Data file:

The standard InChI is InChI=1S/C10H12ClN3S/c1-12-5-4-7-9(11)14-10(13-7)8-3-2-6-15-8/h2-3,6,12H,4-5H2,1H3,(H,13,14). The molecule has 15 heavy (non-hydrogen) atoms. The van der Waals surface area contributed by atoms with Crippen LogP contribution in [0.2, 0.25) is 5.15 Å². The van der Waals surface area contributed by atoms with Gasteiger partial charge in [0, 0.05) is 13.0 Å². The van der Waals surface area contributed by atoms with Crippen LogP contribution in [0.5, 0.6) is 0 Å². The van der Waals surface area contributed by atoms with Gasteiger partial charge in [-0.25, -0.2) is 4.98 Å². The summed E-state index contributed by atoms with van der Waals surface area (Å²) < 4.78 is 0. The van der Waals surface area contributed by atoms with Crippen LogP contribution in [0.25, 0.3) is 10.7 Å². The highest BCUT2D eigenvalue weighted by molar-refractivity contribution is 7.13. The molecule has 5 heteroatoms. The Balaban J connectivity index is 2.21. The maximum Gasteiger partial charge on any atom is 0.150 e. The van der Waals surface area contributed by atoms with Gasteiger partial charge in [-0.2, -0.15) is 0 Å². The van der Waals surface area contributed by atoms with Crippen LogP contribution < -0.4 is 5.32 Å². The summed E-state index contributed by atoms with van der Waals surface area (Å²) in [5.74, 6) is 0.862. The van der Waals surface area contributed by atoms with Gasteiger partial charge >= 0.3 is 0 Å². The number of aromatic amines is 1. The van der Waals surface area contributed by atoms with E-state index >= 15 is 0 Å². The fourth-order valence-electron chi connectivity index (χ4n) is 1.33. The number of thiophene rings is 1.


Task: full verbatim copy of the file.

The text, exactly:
The standard InChI is InChI=1S/C10H12ClN3S/c1-12-5-4-7-9(11)14-10(13-7)8-3-2-6-15-8/h2-3,6,12H,4-5H2,1H3,(H,13,14). The molecule has 15 heavy (non-hydrogen) atoms. The van der Waals surface area contributed by atoms with Crippen LogP contribution in [0.2, 0.25) is 5.15 Å². The van der Waals surface area contributed by atoms with Gasteiger partial charge in [0, 0.05) is 13.0 Å². The van der Waals surface area contributed by atoms with Crippen LogP contribution in [0.5, 0.6) is 0 Å². The van der Waals surface area contributed by atoms with Gasteiger partial charge in [-0.25, -0.2) is 4.98 Å². The summed E-state index contributed by atoms with van der Waals surface area (Å²) < 4.78 is 0. The van der Waals surface area contributed by atoms with Crippen LogP contribution in [0.25, 0.3) is 10.7 Å². The highest BCUT2D eigenvalue weighted by molar-refractivity contribution is 7.13. The molecule has 5 heteroatoms. The Balaban J connectivity index is 2.21. The maximum Gasteiger partial charge on any atom is 0.150 e. The van der Waals surface area contributed by atoms with Gasteiger partial charge in [-0.2, -0.15) is 0 Å². The van der Waals surface area contributed by atoms with Crippen LogP contribution < -0.4 is 5.32 Å². The summed E-state index contributed by atoms with van der Waals surface area (Å²) in [5.74, 6) is 0.862. The van der Waals surface area contributed by atoms with Gasteiger partial charge >= 0.3 is 0 Å². The number of aromatic amines is 1. The van der Waals surface area contributed by atoms with E-state index >= 15 is 0 Å². The fourth-order valence-electron chi connectivity index (χ4n) is 1.33. The number of thiophene rings is 1.